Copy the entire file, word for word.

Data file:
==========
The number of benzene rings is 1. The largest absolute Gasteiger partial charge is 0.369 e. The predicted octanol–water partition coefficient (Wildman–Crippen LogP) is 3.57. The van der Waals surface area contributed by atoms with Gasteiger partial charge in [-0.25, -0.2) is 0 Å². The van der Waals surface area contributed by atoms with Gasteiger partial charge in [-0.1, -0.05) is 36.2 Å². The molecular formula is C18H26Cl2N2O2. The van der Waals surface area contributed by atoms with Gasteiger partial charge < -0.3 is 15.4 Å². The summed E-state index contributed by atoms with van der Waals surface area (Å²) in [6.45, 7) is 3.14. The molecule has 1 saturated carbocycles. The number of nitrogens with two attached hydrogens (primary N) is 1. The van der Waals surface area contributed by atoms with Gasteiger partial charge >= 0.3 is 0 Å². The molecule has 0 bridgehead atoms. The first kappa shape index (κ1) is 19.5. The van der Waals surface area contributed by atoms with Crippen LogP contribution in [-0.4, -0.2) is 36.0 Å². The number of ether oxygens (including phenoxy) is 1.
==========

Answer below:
The number of benzene rings is 1. The largest absolute Gasteiger partial charge is 0.369 e. The predicted octanol–water partition coefficient (Wildman–Crippen LogP) is 3.57. The van der Waals surface area contributed by atoms with Gasteiger partial charge in [-0.25, -0.2) is 0 Å². The van der Waals surface area contributed by atoms with Gasteiger partial charge in [-0.1, -0.05) is 36.2 Å². The molecular formula is C18H26Cl2N2O2. The van der Waals surface area contributed by atoms with Gasteiger partial charge < -0.3 is 15.4 Å². The summed E-state index contributed by atoms with van der Waals surface area (Å²) in [6.45, 7) is 3.14. The molecule has 1 saturated carbocycles. The number of nitrogens with two attached hydrogens (primary N) is 1. The van der Waals surface area contributed by atoms with Gasteiger partial charge >= 0.3 is 0 Å². The molecule has 0 bridgehead atoms. The first kappa shape index (κ1) is 19.5. The van der Waals surface area contributed by atoms with Crippen LogP contribution in [-0.4, -0.2) is 36.0 Å². The number of ether oxygens (including phenoxy) is 1.